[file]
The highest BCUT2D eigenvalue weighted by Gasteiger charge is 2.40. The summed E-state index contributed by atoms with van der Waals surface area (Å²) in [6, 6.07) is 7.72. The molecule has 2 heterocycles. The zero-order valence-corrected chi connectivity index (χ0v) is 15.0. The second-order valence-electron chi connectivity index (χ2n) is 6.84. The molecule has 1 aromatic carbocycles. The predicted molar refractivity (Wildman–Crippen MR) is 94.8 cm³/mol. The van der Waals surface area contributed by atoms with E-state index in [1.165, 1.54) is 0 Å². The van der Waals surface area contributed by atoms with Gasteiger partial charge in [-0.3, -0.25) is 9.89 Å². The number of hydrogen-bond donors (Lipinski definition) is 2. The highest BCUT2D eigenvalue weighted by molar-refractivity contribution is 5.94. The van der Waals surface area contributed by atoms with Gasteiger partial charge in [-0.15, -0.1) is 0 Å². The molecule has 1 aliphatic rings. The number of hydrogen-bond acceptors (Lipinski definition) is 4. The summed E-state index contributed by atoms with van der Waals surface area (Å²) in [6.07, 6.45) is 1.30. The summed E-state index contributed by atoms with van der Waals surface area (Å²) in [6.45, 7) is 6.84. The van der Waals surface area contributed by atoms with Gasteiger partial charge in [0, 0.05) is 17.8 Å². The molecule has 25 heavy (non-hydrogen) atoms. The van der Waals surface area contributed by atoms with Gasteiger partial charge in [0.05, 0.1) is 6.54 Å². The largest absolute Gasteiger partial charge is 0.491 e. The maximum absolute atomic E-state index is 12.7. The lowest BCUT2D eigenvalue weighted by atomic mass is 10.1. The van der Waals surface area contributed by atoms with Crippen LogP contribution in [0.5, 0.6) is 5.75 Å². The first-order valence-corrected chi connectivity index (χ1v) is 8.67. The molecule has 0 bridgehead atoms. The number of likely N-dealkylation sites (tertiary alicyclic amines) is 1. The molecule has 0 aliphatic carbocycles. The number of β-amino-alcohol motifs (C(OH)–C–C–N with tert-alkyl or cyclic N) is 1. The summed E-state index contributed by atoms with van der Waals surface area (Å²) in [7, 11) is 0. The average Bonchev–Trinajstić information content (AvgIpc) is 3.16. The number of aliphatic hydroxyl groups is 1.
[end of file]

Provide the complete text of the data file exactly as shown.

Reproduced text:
The highest BCUT2D eigenvalue weighted by Gasteiger charge is 2.40. The summed E-state index contributed by atoms with van der Waals surface area (Å²) in [6, 6.07) is 7.72. The molecule has 2 heterocycles. The zero-order valence-corrected chi connectivity index (χ0v) is 15.0. The second-order valence-electron chi connectivity index (χ2n) is 6.84. The molecule has 1 aromatic carbocycles. The predicted molar refractivity (Wildman–Crippen MR) is 94.8 cm³/mol. The van der Waals surface area contributed by atoms with E-state index in [1.165, 1.54) is 0 Å². The van der Waals surface area contributed by atoms with Gasteiger partial charge in [-0.3, -0.25) is 9.89 Å². The number of hydrogen-bond donors (Lipinski definition) is 2. The highest BCUT2D eigenvalue weighted by molar-refractivity contribution is 5.94. The van der Waals surface area contributed by atoms with Gasteiger partial charge in [-0.15, -0.1) is 0 Å². The molecule has 1 aliphatic rings. The number of hydrogen-bond acceptors (Lipinski definition) is 4. The summed E-state index contributed by atoms with van der Waals surface area (Å²) in [6.07, 6.45) is 1.30. The summed E-state index contributed by atoms with van der Waals surface area (Å²) in [6.45, 7) is 6.84. The van der Waals surface area contributed by atoms with Gasteiger partial charge in [0, 0.05) is 17.8 Å². The molecule has 25 heavy (non-hydrogen) atoms. The van der Waals surface area contributed by atoms with Gasteiger partial charge in [0.05, 0.1) is 6.54 Å². The largest absolute Gasteiger partial charge is 0.491 e. The maximum absolute atomic E-state index is 12.7. The lowest BCUT2D eigenvalue weighted by atomic mass is 10.1. The van der Waals surface area contributed by atoms with Crippen LogP contribution in [0.5, 0.6) is 5.75 Å². The first-order valence-corrected chi connectivity index (χ1v) is 8.67. The molecule has 0 bridgehead atoms. The number of likely N-dealkylation sites (tertiary alicyclic amines) is 1. The molecule has 0 aliphatic carbocycles. The number of β-amino-alcohol motifs (C(OH)–C–C–N with tert-alkyl or cyclic N) is 1. The summed E-state index contributed by atoms with van der Waals surface area (Å²) in [7, 11) is 0. The average Bonchev–Trinajstić information content (AvgIpc) is 3.16. The number of aliphatic hydroxyl groups is 1.